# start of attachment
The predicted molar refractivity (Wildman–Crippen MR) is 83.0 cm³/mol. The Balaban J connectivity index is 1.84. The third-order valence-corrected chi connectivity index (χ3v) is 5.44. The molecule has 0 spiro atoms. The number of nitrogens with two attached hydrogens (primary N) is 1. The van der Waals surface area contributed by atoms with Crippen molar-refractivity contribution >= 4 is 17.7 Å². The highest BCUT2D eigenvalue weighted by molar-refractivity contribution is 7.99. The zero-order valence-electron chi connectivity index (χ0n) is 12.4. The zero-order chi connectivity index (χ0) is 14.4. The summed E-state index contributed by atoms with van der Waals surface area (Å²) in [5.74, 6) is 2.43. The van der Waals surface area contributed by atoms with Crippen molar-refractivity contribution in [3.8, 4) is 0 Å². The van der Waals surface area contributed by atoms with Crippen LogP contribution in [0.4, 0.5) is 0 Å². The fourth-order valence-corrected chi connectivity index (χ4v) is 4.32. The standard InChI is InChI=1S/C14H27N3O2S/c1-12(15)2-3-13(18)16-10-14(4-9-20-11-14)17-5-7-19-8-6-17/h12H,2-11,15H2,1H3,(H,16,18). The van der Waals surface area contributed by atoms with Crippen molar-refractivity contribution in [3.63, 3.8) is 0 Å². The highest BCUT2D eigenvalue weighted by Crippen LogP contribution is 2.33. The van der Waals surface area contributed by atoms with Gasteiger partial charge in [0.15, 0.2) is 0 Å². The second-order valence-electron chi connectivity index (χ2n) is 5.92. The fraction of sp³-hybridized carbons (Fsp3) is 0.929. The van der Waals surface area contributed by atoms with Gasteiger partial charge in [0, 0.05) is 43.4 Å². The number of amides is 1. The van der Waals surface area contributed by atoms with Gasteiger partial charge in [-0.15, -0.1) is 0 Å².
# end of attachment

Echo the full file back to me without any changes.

The predicted molar refractivity (Wildman–Crippen MR) is 83.0 cm³/mol. The Balaban J connectivity index is 1.84. The third-order valence-corrected chi connectivity index (χ3v) is 5.44. The molecule has 0 spiro atoms. The number of nitrogens with two attached hydrogens (primary N) is 1. The van der Waals surface area contributed by atoms with Crippen molar-refractivity contribution >= 4 is 17.7 Å². The highest BCUT2D eigenvalue weighted by molar-refractivity contribution is 7.99. The zero-order valence-electron chi connectivity index (χ0n) is 12.4. The zero-order chi connectivity index (χ0) is 14.4. The summed E-state index contributed by atoms with van der Waals surface area (Å²) in [5.74, 6) is 2.43. The van der Waals surface area contributed by atoms with Crippen molar-refractivity contribution in [3.8, 4) is 0 Å². The van der Waals surface area contributed by atoms with Crippen LogP contribution in [0.4, 0.5) is 0 Å². The fourth-order valence-corrected chi connectivity index (χ4v) is 4.32. The standard InChI is InChI=1S/C14H27N3O2S/c1-12(15)2-3-13(18)16-10-14(4-9-20-11-14)17-5-7-19-8-6-17/h12H,2-11,15H2,1H3,(H,16,18). The van der Waals surface area contributed by atoms with Crippen molar-refractivity contribution in [3.63, 3.8) is 0 Å². The highest BCUT2D eigenvalue weighted by Crippen LogP contribution is 2.33. The van der Waals surface area contributed by atoms with Gasteiger partial charge in [0.15, 0.2) is 0 Å². The second-order valence-electron chi connectivity index (χ2n) is 5.92. The fraction of sp³-hybridized carbons (Fsp3) is 0.929. The van der Waals surface area contributed by atoms with Gasteiger partial charge in [0, 0.05) is 43.4 Å². The number of amides is 1. The van der Waals surface area contributed by atoms with Gasteiger partial charge in [-0.15, -0.1) is 0 Å².